Functional enrichment analysis was performed by functional annotation package “clusterProfiler” in R studio software (RStudio, Boston, MA, USA). GO and KEGG enrichment analysis was also conducted. For each enriched function term, P-value of enriched functions and the P-value by multiple testing corrections were calculated by “clusterProfiler” package in R studio software. The GO functional and KEGG pathway enrichment analysis were performed for DEGs using the Database for Annotation, Visualization and Integrated Discovery (DAVID) online tools (http://www.geneontology.org and http://www.genome.jp/kegg).
Real-Time Quantitative PCR (qPCR)
The extracted total RNA from the DRGs was reverse transcribed into cDNA using random hexamers primers (TaKaRa Bio Inc., Shiga, Japan) according to the manufacturer's instruction. The sequences of all primers used were shown in Table 2. qPCR was performed using the Fast Start Universal SYBR Green Master kit (TaKaRa Bio Inc., China) 20 μL reaction system according to the manufacturer's protocol by LightCycler480 System (Roche, America). Each reaction was performed in triplicates and normalized to β-actin gene expression. The CT value of each well was determined using the LightCycler480 System software and the average of the triplicates was calculated. The relative quantification was determined by the ΔΔCT method (28, 29).
Protein-Protein Interaction (PPI) Network Analysis
The Search Tool for the Retrieval of Interacting Genes (STRING) is used to provide information regarding predicted and experimental interactions of proteins and the prediction method of this database is from neighborhood, gene fusion, co-occurrence, co-expression experiments, databases, and text mining. By setting the Combination score >0.7 as the reliability threshold value, the web based STRING database (http://string-db.org/) was used to produce PPI predictions after uploading the union gene list to the search bar (30). Based on the interplayed relationships, a PPI network was established and then visualized using the Cytoscape software (31). The connectivity degree of each protein, namely the number of proteins it connected, was calculated to evaluate its importance in this network.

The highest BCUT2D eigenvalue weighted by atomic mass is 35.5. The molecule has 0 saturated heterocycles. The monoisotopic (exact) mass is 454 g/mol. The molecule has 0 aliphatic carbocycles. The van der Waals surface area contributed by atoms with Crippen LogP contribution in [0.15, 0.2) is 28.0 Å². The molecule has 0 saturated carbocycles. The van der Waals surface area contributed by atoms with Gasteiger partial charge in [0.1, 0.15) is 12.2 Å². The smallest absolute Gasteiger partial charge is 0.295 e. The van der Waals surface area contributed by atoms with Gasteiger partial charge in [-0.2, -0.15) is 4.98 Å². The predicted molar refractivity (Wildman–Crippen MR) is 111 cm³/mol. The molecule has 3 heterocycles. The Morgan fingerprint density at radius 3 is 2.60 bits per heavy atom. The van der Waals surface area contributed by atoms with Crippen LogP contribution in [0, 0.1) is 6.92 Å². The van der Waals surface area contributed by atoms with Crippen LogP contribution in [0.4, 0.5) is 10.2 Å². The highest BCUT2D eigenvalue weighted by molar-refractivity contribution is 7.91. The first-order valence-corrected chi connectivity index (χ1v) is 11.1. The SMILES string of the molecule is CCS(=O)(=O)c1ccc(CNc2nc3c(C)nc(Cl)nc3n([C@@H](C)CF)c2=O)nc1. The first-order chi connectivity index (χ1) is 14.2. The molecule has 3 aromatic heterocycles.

One- or two-way ANOVA followed by Tukey's post-hoc test was used for comparison among groups ≥3. Student's t-test was used for comparisons between two groups. Data in graphs are expressed as means ± SEM. Comparison is considered significantly different if the p < 0.05.
The Establishment of the CPIP Rat Model and Nocifensive Behavior Evaluation
At beginning, we set to establish the rat CPIP model, which mimics human CRPS-I, according to methods described before (11, 12). The hind paw of the CPIP model rats exhibited cyanosis, a sign of tissue hypoxia, and edema when the O-ring was placed (Figure 1). After reperfusion, the hind paw was filled with blood. The edema persisted 3 days and gradually returned back to normal. Furthermore, the CPIP model rats developed obvious mechanical allodynia in both ipsilateral and contralateral hind paws, which persisted until 10 days of our observation time frame. The above observations are consistent with previous results and indicated successful establishment of the CPIP rat model (12).